Tags: Canada, domestic violence, gun control, IANSA, Project Ploughshares
The first few days of my fellowship with Project Ploughshares have been a whirlwind of meeting new people, reading up on gun control legislation in Canada, and exploring my new surroundings. The Ploughshares office is located in an old Seagram’s distillery and needless to say, it’s amazing. The building used to be a museum, and much of the distillery is still intact. Our organization is among good company, sharing the building with an international governance think tank and a non-profit economic development organization.
Project Ploughshares office location, housed in an old Seagram’s distillery.
Project Ploughshares has a staff of about ten people, and as an NGO their main area of focus is on peace, small arms, and disarmament. The topic of domestic violence and its correlation with gun control is not one which Ploughshares has broached before, and therefore I will be spending a lot of my time turning to experts in the field of domestic violence throughout Canada in order to better understand the direct effect gun control policies have on domestic violence. Canada is one of only a few countries that already has in place harmonic gun control and domestic violence laws. In 1995, the Firearms Act was passed, requiring that owners of guns hold both a license and proof of registration for their firearms. Before being granted a license, the Royal Canadian Mounted Police (RCMP) Firearms Program may choose to contact references, spouses, or ex-spouses ( required information on the application) in order to determine whether there are any safety concerns in granting a particular individual a license. Opponents question why both a license and registration are needed, arguing that a lack of statistical evidence exists illustrating that current policy reduces violence; many assert that the money used to cover administrative costs for the program should instead be used to increase the number of RCMP. Proponents, on the other hand, explain that current legislation should be looked at in the same sense as owning a car; owners of automobiles must register their car after purchasing it, and they must carry a valid license to operate it. If an individual has violations on their record, restrictions may be placed on their license and thus, their ability to drive. The Firearms Act operates under the same concept in that if safety concerns surface through the application process, the individual under review will be looked at more closely by the RCMP and may be denied a license. One of my tasks during my time here will be to meet with organizations with a vested interest in preventing domestic violence in order to get them involved in illustrating just how important this current piece of policy is. There are a lot of Conservatives, farmers and hunters speaking out against this policy, and they have a lot of big support behind them. Because of this, it is important for women’s and other social service organizations to work together to keep the legislation in place.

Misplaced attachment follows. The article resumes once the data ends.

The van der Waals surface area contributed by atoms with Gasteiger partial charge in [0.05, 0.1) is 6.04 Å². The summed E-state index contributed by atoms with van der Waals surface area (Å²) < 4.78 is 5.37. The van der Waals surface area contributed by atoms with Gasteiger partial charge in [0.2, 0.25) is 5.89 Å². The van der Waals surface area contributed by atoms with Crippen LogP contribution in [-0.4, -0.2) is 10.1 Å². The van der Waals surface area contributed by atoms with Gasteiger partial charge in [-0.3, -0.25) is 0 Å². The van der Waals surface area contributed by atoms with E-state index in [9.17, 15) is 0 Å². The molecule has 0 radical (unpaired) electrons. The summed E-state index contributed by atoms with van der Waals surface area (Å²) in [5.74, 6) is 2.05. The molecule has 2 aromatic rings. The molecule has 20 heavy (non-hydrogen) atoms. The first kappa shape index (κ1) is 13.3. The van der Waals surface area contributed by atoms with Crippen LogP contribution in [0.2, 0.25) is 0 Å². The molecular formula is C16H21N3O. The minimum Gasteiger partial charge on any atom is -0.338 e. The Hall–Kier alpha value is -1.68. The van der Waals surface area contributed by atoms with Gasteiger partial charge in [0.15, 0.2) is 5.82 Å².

As a first step, on Sunday Maribel and I will travel to Ottawa so I can begin meeting with individuals representing women’s and other domestic violence organizations in order to rally their support for the IANSA Disarming Domestic campaign. In the meantime, I will continue my new personal mission of driving down a street without getting lost, which has been rare since leaving Minneapolis. At least as a consolation, Waterloo provides some pretty amazing scenery.